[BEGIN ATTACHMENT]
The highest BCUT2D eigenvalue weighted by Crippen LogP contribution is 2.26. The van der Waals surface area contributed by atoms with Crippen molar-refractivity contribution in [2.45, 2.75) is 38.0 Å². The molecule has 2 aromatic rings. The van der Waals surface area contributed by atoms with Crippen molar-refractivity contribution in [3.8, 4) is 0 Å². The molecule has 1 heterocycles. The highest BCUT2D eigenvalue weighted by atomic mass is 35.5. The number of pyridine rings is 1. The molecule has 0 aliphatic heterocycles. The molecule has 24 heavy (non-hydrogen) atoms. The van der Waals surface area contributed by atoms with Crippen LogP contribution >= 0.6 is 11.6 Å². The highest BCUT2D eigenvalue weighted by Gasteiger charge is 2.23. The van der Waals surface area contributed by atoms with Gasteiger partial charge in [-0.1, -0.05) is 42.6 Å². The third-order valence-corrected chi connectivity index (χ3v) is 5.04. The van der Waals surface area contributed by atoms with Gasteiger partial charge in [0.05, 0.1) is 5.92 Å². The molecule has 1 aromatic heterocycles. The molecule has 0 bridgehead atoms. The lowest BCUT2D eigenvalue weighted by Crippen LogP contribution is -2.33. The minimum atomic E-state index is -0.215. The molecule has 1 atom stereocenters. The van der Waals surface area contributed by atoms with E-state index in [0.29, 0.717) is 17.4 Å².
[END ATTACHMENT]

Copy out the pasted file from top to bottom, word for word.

The highest BCUT2D eigenvalue weighted by Crippen LogP contribution is 2.26. The van der Waals surface area contributed by atoms with Crippen molar-refractivity contribution in [2.45, 2.75) is 38.0 Å². The molecule has 2 aromatic rings. The van der Waals surface area contributed by atoms with Crippen molar-refractivity contribution in [3.8, 4) is 0 Å². The molecule has 1 heterocycles. The highest BCUT2D eigenvalue weighted by atomic mass is 35.5. The number of pyridine rings is 1. The molecule has 0 aliphatic heterocycles. The molecule has 24 heavy (non-hydrogen) atoms. The van der Waals surface area contributed by atoms with Crippen LogP contribution >= 0.6 is 11.6 Å². The highest BCUT2D eigenvalue weighted by Gasteiger charge is 2.23. The van der Waals surface area contributed by atoms with Gasteiger partial charge in [-0.1, -0.05) is 42.6 Å². The third-order valence-corrected chi connectivity index (χ3v) is 5.04. The van der Waals surface area contributed by atoms with Gasteiger partial charge in [0.05, 0.1) is 5.92 Å². The molecule has 1 aromatic heterocycles. The molecule has 0 bridgehead atoms. The lowest BCUT2D eigenvalue weighted by Crippen LogP contribution is -2.33. The minimum atomic E-state index is -0.215. The molecule has 1 atom stereocenters. The van der Waals surface area contributed by atoms with E-state index in [0.29, 0.717) is 17.4 Å².